Marcie, who inspired MarcieMom to start this blog, doesn’t have any allergy and thus, this blog has been focused on eczema. Recognizing that there are many parents whose child also have allergy, MarcieMom invites Dr Liew Woei Kang, Paediatrician with special interest in Allergy, Immunology & Rheumatology to share more about managing allergy for eczema children.
More about Dr Liew: Dr. Liew practices at the SBCC Baby & Child Clinic and is also a visiting consultant to KK Hospital. He was also awarded several research grants from the National Medical Research Council, Singhealth Foundation and KKH Research centre to pursue clinical research in paediatric anaphylaxis, drug allergy, primary immunodeficiencies and Kawasaki disease. He is also the President of Singapore’s Asthma & Allergy Association which is currently administering the very first eczema fund (initiated by MarcieMom’s donation) for low income patients in Singapore.
MarcieMom: Thank you Dr Liew for taking time to help answer these questions, we’ll start with the basic information on allergy as this blog hasn’t covered this topic before.
Question: What is an allergy? For children with eczema, should parents send their children to allergy tests or should only those with eczema of a certain severity do so?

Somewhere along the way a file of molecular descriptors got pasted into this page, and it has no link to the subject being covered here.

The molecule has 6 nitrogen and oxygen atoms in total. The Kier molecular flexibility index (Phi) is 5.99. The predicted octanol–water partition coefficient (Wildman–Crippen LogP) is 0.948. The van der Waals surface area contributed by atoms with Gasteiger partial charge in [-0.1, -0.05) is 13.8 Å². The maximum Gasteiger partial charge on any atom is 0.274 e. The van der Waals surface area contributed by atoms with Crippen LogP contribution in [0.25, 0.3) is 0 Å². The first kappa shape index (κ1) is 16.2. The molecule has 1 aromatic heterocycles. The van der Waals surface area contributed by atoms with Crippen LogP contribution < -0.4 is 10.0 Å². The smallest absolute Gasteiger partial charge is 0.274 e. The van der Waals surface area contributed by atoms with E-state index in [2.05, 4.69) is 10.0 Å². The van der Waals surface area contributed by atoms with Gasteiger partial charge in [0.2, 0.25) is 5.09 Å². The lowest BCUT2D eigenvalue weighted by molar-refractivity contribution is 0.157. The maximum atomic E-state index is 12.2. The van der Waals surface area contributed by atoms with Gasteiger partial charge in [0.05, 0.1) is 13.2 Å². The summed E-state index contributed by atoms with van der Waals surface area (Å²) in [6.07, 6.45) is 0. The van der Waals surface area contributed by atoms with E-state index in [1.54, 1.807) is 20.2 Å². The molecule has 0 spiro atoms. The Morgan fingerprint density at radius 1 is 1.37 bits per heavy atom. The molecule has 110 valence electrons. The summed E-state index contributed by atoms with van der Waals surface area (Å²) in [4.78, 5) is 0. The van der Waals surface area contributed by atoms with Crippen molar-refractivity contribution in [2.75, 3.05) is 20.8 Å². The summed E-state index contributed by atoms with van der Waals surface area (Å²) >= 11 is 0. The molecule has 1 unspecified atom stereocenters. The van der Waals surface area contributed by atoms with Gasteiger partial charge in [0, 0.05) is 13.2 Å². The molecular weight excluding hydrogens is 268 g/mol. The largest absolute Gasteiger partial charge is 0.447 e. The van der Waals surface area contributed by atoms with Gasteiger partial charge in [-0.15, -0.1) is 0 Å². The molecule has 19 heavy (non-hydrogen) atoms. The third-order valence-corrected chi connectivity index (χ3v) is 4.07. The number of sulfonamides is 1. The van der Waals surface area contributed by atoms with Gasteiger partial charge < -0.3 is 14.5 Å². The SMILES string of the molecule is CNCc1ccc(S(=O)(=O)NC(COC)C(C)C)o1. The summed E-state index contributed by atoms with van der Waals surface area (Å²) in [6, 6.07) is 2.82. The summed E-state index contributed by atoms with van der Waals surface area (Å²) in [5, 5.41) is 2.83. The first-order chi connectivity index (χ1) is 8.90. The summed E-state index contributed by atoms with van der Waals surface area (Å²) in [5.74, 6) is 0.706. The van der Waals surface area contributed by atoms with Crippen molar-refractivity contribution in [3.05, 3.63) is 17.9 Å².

Dr Liew: An allergy is simply an abnormal immune reaction to a common protein. Symptoms are varied depending on trigger and organ involvement. The most common reaction is on the skin, resulting in itchy rashes like urticaria (hives) or eczema flares.
Atopic eczema starts essentially as a skin barrier defect, with resultant dryness, itch and allergen sensitisation later. It is not a pure allergic disease. Skin tests for eczema patients are generally not necessary, as the most common allergen is house dust mites. Food triggers are more commonly in young infants with significant eczema despite good skin therapy.
MarcieMom: Allergy and intolerance are often mixed up; can you explain the difference between the two, specifically, how a parent can correctly identify if the child is allergic or intolerant and what follow-up action they should take in each case?
Dr Liew: Allergy and intolerance result in adverse reactions, but the key difference is that the former involves the immune system, whilst the latter do not. If the immune system is involved, there is a potential for severe allergic reaction called anaphylaxis with continued exposure due to immune memory. There is no risk of anaphylaxis in intolerance. Eg. Cow’s milk allergy can result in hives, vomiting and wheezing; in contrast, cow’s milk intolerance presents with diarrhea in lactose deficient individuals.
MarcieMom: Thanks Dr Liew for your very clear explanation; now, we know the meanings of allergy, eczema and intolerance. Next week, we’ll chat more on different allergy tests.